Directed by Li Han-Hsiang

Expectations: Curious, but not sure.


The Ghost Story is a sort of anthology film, but the way it’s told the second story is meant to represent the reincarnations of the characters from the first, and the leads are played by the same actors (Woo Gam & Yueh Hua). Some secondary actors reappear in similar roles, as well. But since there are two distinct segments and a framing story of a grandpa telling stories to a rapt audience, I suppose it’s as much of an anthology film as anything else. The stories here are adapted from Pu Songling’s ever-popular short story collection, Strange Tales from a Chinese Studio, first published in 1740. The bulk of the film is based on one of the most popular tales, The Painted Skin, while the first story is a bit harder to pin down.

There are 491 stories in the full version, but most English editions are whittled down to somewhere around 100 stories. The book I have has a story titled Making Animals that contains some elements present in the first segment of The Ghost Story, but other than that I was unable to identify the specific story being adapted. A six-volume, complete English translation was finished a few years ago by Sidney L. Sondergard, so perhaps one day I’ll figure it out. For now, though, we’ll have to be satisfied not knowing or assuming that Li wrote a new story around elements of Making Animals. Anyway, once he tells the kids to go to bed, our narrator begins a tale that occurred sometime during the reign of Empress Wu of the Tang dynasty. It is the story of Hua’s Inn, run by three sisters, and how a group of tired soldiers sought refuge there.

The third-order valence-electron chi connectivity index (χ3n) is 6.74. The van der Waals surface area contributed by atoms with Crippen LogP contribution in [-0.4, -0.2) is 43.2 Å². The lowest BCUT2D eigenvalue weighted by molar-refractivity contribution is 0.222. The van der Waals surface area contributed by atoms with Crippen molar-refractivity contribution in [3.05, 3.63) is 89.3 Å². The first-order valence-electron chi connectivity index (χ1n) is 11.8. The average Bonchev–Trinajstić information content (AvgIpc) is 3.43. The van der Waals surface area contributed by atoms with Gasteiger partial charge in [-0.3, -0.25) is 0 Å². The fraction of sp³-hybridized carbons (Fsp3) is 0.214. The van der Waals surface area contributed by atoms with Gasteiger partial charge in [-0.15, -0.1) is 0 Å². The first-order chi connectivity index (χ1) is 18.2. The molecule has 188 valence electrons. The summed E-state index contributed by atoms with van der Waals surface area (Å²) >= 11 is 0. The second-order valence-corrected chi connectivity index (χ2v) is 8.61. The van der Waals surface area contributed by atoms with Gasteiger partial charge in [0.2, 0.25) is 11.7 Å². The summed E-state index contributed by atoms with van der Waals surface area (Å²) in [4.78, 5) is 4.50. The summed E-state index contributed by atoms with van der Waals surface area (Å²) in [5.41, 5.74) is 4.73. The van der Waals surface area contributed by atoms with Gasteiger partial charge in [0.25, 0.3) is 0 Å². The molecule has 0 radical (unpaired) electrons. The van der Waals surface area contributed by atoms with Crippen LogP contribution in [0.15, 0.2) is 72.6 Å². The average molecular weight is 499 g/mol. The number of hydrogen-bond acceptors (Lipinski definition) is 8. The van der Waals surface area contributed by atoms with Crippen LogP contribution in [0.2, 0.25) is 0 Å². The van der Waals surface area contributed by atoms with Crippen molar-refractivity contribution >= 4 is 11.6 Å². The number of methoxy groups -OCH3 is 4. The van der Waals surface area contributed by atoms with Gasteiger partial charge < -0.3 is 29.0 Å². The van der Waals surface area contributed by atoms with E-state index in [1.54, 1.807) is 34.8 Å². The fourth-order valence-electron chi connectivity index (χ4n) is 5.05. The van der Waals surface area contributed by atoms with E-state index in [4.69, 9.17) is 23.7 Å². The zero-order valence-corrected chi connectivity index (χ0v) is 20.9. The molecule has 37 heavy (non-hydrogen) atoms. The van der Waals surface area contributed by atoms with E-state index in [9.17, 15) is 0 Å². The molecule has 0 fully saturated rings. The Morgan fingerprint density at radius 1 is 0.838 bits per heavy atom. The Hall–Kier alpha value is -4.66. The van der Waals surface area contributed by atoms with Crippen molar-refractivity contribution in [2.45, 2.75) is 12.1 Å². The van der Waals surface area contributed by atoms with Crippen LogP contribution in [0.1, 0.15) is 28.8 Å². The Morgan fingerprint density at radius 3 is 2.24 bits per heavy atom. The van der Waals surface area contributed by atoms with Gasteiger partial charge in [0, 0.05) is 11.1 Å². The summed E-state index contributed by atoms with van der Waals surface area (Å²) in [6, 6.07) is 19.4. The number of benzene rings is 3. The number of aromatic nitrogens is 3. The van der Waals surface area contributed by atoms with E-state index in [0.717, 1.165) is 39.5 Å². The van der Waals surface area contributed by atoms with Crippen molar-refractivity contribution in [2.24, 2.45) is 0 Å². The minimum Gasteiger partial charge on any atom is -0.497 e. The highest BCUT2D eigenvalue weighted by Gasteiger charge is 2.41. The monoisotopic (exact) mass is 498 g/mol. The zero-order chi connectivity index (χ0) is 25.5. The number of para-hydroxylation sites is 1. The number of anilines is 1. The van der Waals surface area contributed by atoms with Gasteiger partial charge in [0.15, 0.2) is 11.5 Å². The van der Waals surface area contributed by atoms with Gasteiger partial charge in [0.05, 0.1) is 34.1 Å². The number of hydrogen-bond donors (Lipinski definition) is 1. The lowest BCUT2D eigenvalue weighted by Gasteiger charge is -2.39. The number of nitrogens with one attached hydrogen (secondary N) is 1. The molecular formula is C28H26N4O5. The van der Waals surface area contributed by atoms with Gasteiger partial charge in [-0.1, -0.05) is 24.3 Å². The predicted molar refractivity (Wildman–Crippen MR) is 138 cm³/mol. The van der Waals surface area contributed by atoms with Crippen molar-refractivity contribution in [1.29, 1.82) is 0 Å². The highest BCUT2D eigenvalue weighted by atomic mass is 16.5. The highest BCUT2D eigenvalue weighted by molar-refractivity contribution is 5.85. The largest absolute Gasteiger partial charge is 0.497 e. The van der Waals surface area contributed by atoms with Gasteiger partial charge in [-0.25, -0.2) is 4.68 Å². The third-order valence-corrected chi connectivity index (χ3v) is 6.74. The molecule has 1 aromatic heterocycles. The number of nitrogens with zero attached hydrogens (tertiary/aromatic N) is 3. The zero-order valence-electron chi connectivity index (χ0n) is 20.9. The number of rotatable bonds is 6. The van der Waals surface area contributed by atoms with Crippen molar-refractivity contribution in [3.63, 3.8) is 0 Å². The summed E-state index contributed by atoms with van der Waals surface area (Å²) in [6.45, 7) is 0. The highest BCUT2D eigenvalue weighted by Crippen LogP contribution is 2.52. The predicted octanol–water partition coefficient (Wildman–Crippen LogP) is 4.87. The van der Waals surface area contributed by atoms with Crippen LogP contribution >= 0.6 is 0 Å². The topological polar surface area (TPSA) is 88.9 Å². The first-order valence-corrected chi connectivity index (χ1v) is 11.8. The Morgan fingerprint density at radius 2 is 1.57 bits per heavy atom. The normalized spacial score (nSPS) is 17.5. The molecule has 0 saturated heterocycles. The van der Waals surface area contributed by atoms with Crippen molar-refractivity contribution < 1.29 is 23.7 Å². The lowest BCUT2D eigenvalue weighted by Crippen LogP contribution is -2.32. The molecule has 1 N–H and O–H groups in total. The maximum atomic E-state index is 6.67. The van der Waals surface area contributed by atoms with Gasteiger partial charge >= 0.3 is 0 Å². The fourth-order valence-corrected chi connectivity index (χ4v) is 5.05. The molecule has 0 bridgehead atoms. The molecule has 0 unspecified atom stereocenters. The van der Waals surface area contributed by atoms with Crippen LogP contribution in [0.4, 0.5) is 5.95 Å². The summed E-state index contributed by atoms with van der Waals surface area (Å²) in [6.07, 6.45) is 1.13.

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A Tale of Three Cities (2015)

A Tale of Three Cities [三城記] (2015)

Starring Lau Ching-Wan, Tang Wei, Qin Hai-Lu, Boran Jing Bo-Ran, Huang Jue, Elaine Kam Yin-Ling, Li Jian-Yi, Jiao Gang, Phillip Chan Yan-Kin, Wang Zhi-Xuan, He Ya-Fei, Xiong Ao-Yu, Yuan Wei-Xuan

Directed by Mabel Cheung

Expectations: Moderate. I’m curious to see the story dramatized.


After watching Mabel Cheung’s 2003 documentary, Traces of a Dragon, about Jackie Chan’s parents and their wartime struggles before arriving in Hong Kong, I was immediately intrigued to see A Tale of Three Cities, Cheung’s 2015 feature film version of the story. Like everything with me, though, “immediately” turned into 16 months later, so the true story of the documentary wasn’t quite so fresh in mind. This probably worked out for the best, allowing A Tale of Three Cities to exist a bit on its own, although I was also surprised just how many events in the movie I do remember from stories in the documentary. The question of which one better tells its tale is one I’m not entirely sure I can answer, although for me I’d lean towards the documentary. Regardless, it is quite the incredible story that you’re not likely to forget however you take in its specifics.